PRE AND POSTPARTUM REHABILITATION
The demands of pregnancy and the continuous changes to the expecting mother’s body can often result in pain and instability. Your body undergoes many changes with pregnancy, including increased laxity in your ligaments and joints. As your baby grows, your center of gravity shifts forward, resulting in postural changes that cause back, hip, and leg pain. Common orthopedic diagnoses of the prenatal patient include, but are not limited to:
- Back pain
- Sciatica (pain radiating from the buttock down the leg)
- Sacro-iliac dysfunction
- Pubic pain and/or pubic symphysis separation
- Carpal tunnel syndrome
At ATP we can reduce your pain through manual therapy techniques, postural education, and strengthening exercises that safely follow pregnancy precautions. Our specialized focus on Pilates rehabilitation offers a safe and gentle exercise program specifically modified for any stage of pregnancy. Strengthening and stabilizing will improve your function and reduce pain during your pregnancy, as well as prepare and assist you during labor, aide in a quick recovery, and return you to your pre-pregnancy state.
Postpartum Rehabilitation: Our physical therapists are skilled in addressing the needs of the new mother, whether you are experiencing neck and back pain or pelvic floor dysfunction. At ATP, we integrate manual therapy techniques and therapeutic exercise to address post-partum joint dysfunction and muscle imbalance.
Your physical therapy treatment will address safe ways to protect your body while caring for your growing baby, including lifting, carrying, and feeding techniques. We will facilitate a return to pre-pregnancy function and integrate a fitness program into your busy new life as a mom. Our physical therapists are in close communication with our personal training team and will work to transition you to an exercise program that will assist you in reaching your fitness goals, whether it’s returning to your pre-pregnancy size or feeling better than ever.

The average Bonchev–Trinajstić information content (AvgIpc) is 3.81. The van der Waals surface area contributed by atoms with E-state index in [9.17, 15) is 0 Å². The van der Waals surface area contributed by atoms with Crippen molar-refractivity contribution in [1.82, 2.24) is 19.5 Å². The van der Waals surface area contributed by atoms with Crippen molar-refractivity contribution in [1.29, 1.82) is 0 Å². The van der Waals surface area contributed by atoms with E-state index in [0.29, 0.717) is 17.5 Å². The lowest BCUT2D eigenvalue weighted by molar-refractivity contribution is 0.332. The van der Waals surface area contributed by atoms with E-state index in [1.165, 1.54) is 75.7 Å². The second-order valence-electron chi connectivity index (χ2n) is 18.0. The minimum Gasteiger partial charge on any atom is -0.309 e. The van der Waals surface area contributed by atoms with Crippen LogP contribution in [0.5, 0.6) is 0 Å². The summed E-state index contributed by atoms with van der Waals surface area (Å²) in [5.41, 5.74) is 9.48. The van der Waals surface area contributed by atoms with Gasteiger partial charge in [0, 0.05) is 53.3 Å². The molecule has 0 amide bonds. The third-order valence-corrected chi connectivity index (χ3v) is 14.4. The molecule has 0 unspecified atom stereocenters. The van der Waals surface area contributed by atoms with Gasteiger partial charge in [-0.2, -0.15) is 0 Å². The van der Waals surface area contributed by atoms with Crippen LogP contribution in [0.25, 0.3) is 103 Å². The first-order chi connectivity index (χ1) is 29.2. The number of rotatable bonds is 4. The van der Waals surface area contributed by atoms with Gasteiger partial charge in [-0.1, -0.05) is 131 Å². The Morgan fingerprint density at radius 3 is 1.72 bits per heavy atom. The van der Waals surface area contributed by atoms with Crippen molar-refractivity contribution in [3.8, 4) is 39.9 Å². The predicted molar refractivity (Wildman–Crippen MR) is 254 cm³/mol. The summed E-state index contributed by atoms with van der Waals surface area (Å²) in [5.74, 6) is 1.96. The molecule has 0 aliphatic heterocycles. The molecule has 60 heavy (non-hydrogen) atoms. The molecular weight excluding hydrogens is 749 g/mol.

Postpartum conditions that physical therapy can address include:
- Floor dysfunctions including urinary/fecal incontinence
- Pelvic organ prolapse
- Pelvic pain, Diastasis Recti Abdominis (abdominal separation)
- Neck and back pain
- DeQuervain’s syndrome (hand and wrist tendonitis)
- Shoulder pain and tendonitis
Incontinence is when one is unable to restrain natural discharges or evacuations of urine or feces. One of the most effective conservative methods of treating urinary and fecal incontinence is through pelvic floor exercise. Specific muscle training, in addition to a combination of a good bladder health, proper posture, core and pelvic floor strengthening can control up to 95% of the symptoms of incontinence, minimizing or eliminating the need for medications and/or surgery.
At ATP, a physical therapist completes a thorough evaluation including, but not limited to, an analysis of your eating, drinking, and voiding habits; assessment of your posture, hip strength/flexibility, body mechanics and gait, as well as abdominal and pelvic floor strength.
Treatment may include bladder and/or bowel retraining, manual therapy techniques, hip and core strengthening utilizing traditional and Pilates-based methods and a progressive pelvic floor strengthening program utilizing functional training and biofeedback. Biofeedback is a safe and pain-free method of evaluating and treating the pelvic floor, allowing the patient to see pelvic floor contractions on a computer screen. It is an effective tool in training patients to perform a proper Kegel, and progress pelvic floor strength.
Approximately 61% of women with chronic pelvic go undiagnosed. There are many different types of pelvic pain with many different causes, and physical therapy is effective in the treatment of pelvic pain related to musculoskeletal origin. Once your physician has ruled out disease, infection, and anatomical anomalies, physical therapy can help.
Other diagnosis/dysfunctions treated at ATP include:
- Pelvic organ prolapse/descent
- Overactive/Underactive/Non-Functioning pelvic floor muscles
- Post surgical dysfunctions
- Sexual dysfunctions
- Colorectal dysfunction
- Coccyx Disorder
- Post-Prostatectomy Incontinence
- Pain Management for over-active bladder syndrome or Interstitial Cystitis and Vulvadynia
- Proctalgia fugax
- Neurogenic Bladder